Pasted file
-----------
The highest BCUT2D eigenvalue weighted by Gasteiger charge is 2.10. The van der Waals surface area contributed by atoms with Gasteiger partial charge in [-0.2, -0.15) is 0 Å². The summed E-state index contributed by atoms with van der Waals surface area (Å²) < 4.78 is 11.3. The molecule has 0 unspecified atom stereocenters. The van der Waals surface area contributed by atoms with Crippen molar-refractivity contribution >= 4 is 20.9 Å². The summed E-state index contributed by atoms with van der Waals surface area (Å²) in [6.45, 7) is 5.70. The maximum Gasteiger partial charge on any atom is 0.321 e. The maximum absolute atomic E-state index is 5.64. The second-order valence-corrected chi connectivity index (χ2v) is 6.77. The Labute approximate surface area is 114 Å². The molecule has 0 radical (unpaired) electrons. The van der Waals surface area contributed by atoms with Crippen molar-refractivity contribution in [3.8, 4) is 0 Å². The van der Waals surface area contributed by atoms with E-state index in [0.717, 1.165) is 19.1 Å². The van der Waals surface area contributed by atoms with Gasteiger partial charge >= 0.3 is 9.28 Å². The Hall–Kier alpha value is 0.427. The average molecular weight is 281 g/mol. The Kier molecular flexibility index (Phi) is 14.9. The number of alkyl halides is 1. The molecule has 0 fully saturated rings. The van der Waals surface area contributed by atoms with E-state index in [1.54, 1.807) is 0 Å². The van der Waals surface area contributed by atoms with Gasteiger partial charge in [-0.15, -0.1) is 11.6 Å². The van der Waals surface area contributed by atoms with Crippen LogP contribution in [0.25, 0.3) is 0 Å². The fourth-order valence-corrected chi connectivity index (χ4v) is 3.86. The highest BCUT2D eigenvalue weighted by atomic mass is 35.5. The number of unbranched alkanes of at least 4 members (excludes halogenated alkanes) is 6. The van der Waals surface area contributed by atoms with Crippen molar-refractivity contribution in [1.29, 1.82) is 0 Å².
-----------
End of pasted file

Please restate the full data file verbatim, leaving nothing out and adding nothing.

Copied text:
The highest BCUT2D eigenvalue weighted by Gasteiger charge is 2.10. The van der Waals surface area contributed by atoms with Gasteiger partial charge in [-0.2, -0.15) is 0 Å². The summed E-state index contributed by atoms with van der Waals surface area (Å²) < 4.78 is 11.3. The molecule has 0 unspecified atom stereocenters. The van der Waals surface area contributed by atoms with Crippen molar-refractivity contribution >= 4 is 20.9 Å². The summed E-state index contributed by atoms with van der Waals surface area (Å²) in [6.45, 7) is 5.70. The maximum Gasteiger partial charge on any atom is 0.321 e. The maximum absolute atomic E-state index is 5.64. The second-order valence-corrected chi connectivity index (χ2v) is 6.77. The Labute approximate surface area is 114 Å². The molecule has 0 radical (unpaired) electrons. The van der Waals surface area contributed by atoms with Crippen molar-refractivity contribution in [3.8, 4) is 0 Å². The van der Waals surface area contributed by atoms with E-state index in [0.717, 1.165) is 19.1 Å². The van der Waals surface area contributed by atoms with Gasteiger partial charge >= 0.3 is 9.28 Å². The Hall–Kier alpha value is 0.427. The average molecular weight is 281 g/mol. The Kier molecular flexibility index (Phi) is 14.9. The number of alkyl halides is 1. The molecule has 0 fully saturated rings. The van der Waals surface area contributed by atoms with E-state index in [1.54, 1.807) is 0 Å². The van der Waals surface area contributed by atoms with Gasteiger partial charge in [-0.15, -0.1) is 11.6 Å². The van der Waals surface area contributed by atoms with Crippen LogP contribution in [0.25, 0.3) is 0 Å². The fourth-order valence-corrected chi connectivity index (χ4v) is 3.86. The highest BCUT2D eigenvalue weighted by atomic mass is 35.5. The number of unbranched alkanes of at least 4 members (excludes halogenated alkanes) is 6. The van der Waals surface area contributed by atoms with Crippen molar-refractivity contribution in [1.29, 1.82) is 0 Å².